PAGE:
The numbers of ways a smoked salmon can be served vary greatly with the vast number of chefs that love to prepare this delicacy. The differences in the taste of the final meal can even vary with the different process for curing and smoking the meat itself.
In the world there are two distinct areas in which salmon can be found. In the Atlantic a majority of it is from Norway and along the eastern coast of Canada. In the pacific a majority of it is from the stream in Alaska which has a great variety that includes the chinook, sockeye, coho, chum and pink.
The curing of salmon is like any other meat. This involves the rubbing of the salmon with salt, sugar or both along with herbs. This draws the liquid out of the meat and preserves it until it is served. In many cases the cured meat is also smoked, but not in every case.
There are also two distinct ways of smoking the salmon. There is hot and cold smoking process that are in use today. The cold smoking of salmon is done at a temperature below 100F. As a result of this low heat, the meat is not cooked. The better smoke houses expose the meat to highly flavored smoke from oak or hickory tress for a prolonged period of time.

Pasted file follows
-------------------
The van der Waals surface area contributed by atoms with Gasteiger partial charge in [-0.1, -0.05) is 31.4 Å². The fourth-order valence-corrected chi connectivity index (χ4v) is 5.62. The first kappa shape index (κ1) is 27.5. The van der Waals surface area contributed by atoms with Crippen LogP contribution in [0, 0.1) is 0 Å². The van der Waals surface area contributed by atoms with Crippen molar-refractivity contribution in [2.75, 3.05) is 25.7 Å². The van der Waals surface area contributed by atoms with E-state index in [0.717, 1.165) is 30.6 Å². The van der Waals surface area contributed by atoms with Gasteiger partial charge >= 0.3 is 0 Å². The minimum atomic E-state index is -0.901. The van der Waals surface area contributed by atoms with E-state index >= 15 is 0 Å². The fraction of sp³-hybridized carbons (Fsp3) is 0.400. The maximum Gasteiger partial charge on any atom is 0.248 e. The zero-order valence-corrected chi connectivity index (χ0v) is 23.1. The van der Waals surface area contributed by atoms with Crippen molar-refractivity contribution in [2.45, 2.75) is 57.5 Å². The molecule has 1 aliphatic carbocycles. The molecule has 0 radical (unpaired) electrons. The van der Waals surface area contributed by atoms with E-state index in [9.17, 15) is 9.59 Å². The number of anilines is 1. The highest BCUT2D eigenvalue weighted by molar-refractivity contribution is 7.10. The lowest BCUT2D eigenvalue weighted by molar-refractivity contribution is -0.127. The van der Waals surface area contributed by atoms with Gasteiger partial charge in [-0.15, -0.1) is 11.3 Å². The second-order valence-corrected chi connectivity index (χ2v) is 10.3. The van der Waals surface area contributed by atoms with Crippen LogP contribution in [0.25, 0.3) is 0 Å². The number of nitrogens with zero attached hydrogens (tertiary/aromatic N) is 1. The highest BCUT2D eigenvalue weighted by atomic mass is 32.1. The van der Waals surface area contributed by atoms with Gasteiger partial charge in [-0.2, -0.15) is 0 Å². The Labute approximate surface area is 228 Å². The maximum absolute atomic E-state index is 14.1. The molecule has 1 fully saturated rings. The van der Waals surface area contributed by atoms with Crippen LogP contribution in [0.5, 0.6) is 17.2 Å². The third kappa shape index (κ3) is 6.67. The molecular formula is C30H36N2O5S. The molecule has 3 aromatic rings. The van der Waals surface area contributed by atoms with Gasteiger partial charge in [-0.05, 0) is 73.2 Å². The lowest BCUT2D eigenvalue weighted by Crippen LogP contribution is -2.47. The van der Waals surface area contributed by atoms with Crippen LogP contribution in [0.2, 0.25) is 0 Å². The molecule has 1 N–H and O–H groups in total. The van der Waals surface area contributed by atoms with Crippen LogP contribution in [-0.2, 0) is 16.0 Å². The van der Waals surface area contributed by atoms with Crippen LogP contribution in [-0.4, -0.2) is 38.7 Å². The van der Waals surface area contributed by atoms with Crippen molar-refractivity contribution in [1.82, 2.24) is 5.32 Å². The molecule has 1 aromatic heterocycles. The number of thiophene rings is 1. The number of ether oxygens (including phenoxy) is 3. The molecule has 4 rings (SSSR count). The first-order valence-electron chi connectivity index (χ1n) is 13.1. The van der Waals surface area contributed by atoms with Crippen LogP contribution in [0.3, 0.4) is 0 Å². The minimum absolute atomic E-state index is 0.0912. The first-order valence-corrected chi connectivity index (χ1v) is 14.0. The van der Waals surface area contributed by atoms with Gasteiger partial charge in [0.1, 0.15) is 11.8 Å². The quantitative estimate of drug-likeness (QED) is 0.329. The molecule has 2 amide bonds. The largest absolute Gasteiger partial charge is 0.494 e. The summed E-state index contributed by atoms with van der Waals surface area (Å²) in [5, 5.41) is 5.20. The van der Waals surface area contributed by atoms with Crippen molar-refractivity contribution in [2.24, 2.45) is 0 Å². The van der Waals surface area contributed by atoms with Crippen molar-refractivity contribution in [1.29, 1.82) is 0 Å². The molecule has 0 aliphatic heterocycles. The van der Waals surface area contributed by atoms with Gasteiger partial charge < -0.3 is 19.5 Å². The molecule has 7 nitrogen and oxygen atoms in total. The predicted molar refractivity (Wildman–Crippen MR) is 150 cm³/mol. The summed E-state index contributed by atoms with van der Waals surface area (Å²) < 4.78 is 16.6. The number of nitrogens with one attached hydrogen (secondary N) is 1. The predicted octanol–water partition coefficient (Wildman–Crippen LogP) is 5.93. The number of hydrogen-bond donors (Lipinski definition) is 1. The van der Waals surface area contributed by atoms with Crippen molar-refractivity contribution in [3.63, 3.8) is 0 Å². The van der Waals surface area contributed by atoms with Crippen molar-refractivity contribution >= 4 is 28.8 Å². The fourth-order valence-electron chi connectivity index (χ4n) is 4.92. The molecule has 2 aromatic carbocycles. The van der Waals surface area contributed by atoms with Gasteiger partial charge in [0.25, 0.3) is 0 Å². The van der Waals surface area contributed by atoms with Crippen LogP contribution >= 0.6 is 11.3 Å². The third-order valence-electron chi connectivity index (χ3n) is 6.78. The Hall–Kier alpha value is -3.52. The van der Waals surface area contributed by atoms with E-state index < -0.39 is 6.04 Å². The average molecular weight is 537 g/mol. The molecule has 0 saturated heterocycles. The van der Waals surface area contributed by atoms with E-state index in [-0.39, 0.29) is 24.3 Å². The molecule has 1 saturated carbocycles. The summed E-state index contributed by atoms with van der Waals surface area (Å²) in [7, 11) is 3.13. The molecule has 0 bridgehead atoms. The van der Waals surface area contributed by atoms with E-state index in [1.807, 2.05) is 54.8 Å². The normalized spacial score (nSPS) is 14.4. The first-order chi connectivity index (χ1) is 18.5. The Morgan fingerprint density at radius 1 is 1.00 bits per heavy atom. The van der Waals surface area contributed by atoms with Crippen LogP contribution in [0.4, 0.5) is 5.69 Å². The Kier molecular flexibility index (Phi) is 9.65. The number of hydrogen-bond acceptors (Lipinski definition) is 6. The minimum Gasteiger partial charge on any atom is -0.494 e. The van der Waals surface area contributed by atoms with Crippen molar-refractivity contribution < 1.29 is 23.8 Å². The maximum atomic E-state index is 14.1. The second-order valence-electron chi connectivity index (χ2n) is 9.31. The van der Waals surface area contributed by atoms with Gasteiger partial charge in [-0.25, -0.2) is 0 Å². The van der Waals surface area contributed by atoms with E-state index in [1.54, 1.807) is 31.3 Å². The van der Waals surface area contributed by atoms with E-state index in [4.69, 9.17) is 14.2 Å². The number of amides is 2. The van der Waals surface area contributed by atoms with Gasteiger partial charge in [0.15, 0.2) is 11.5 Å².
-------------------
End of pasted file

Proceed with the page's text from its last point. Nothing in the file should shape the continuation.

The hot smoking of salmon does cook the meat and dries the skin. To prevent the fat oozing from the meat during the smoking process the salmon must first be prepared in a brine solution. We recommend checking out the Gourmet Food Blog for information on fine eating with emphasis on Caviar as the ultimate gourmet food. http://www.gourmetfoodblog.org/
The consuming of smoked salmon is the preferred way to enjoy this delicacy. The process is easy enough that most anyone can do it themselves. Once it is prepared it can served after being baked, grilled or in pasta and salads. The choice is that of your taste buds.
- Recipe: Black-Bean Cakes With Smoked Salmon – Recipe (nytimes.com)
- Smoked Salmon Frittata (blogcritics.org)
- It’s The travel Season